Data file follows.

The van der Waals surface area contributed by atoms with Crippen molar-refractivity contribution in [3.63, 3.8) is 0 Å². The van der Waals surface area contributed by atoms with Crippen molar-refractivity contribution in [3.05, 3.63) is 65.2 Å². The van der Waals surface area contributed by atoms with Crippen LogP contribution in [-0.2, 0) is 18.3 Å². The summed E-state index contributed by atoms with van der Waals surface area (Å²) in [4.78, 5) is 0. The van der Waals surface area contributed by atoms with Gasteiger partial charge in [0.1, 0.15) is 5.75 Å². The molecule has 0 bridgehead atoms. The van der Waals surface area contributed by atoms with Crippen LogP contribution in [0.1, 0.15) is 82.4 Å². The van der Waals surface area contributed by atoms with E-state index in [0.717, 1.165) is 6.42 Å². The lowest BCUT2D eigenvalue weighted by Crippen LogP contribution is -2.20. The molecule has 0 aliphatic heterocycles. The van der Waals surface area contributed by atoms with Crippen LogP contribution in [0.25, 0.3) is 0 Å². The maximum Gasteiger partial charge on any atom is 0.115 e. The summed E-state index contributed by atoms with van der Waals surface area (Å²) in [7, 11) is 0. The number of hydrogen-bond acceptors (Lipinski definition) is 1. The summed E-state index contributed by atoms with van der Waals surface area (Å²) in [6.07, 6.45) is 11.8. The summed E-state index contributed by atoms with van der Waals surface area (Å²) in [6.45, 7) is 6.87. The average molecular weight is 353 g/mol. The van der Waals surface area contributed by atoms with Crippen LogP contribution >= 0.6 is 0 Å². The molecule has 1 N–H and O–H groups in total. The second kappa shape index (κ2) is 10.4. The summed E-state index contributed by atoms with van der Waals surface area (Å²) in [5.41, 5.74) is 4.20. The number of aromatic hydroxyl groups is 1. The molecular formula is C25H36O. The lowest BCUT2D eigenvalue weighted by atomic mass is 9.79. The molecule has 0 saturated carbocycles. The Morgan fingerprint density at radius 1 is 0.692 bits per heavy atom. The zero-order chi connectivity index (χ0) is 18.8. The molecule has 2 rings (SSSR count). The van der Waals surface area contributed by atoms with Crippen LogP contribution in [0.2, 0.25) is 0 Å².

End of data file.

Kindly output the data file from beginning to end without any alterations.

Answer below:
The van der Waals surface area contributed by atoms with Crippen molar-refractivity contribution in [3.63, 3.8) is 0 Å². The van der Waals surface area contributed by atoms with Crippen molar-refractivity contribution in [3.05, 3.63) is 65.2 Å². The van der Waals surface area contributed by atoms with Crippen LogP contribution in [-0.2, 0) is 18.3 Å². The summed E-state index contributed by atoms with van der Waals surface area (Å²) in [4.78, 5) is 0. The van der Waals surface area contributed by atoms with Gasteiger partial charge in [0.1, 0.15) is 5.75 Å². The molecule has 0 bridgehead atoms. The van der Waals surface area contributed by atoms with Crippen LogP contribution in [0.1, 0.15) is 82.4 Å². The van der Waals surface area contributed by atoms with E-state index in [0.717, 1.165) is 6.42 Å². The lowest BCUT2D eigenvalue weighted by Crippen LogP contribution is -2.20. The molecule has 0 aliphatic heterocycles. The van der Waals surface area contributed by atoms with Crippen LogP contribution in [0.25, 0.3) is 0 Å². The maximum Gasteiger partial charge on any atom is 0.115 e. The summed E-state index contributed by atoms with van der Waals surface area (Å²) in [7, 11) is 0. The number of hydrogen-bond acceptors (Lipinski definition) is 1. The summed E-state index contributed by atoms with van der Waals surface area (Å²) in [6.07, 6.45) is 11.8. The summed E-state index contributed by atoms with van der Waals surface area (Å²) in [6.45, 7) is 6.87. The average molecular weight is 353 g/mol. The van der Waals surface area contributed by atoms with Crippen LogP contribution >= 0.6 is 0 Å². The molecule has 1 N–H and O–H groups in total. The second kappa shape index (κ2) is 10.4. The summed E-state index contributed by atoms with van der Waals surface area (Å²) in [5.41, 5.74) is 4.20. The number of aromatic hydroxyl groups is 1. The molecular formula is C25H36O. The lowest BCUT2D eigenvalue weighted by atomic mass is 9.79. The molecule has 0 saturated carbocycles. The Morgan fingerprint density at radius 1 is 0.692 bits per heavy atom. The zero-order chi connectivity index (χ0) is 18.8. The molecule has 2 rings (SSSR count). The van der Waals surface area contributed by atoms with Crippen LogP contribution in [0.2, 0.25) is 0 Å².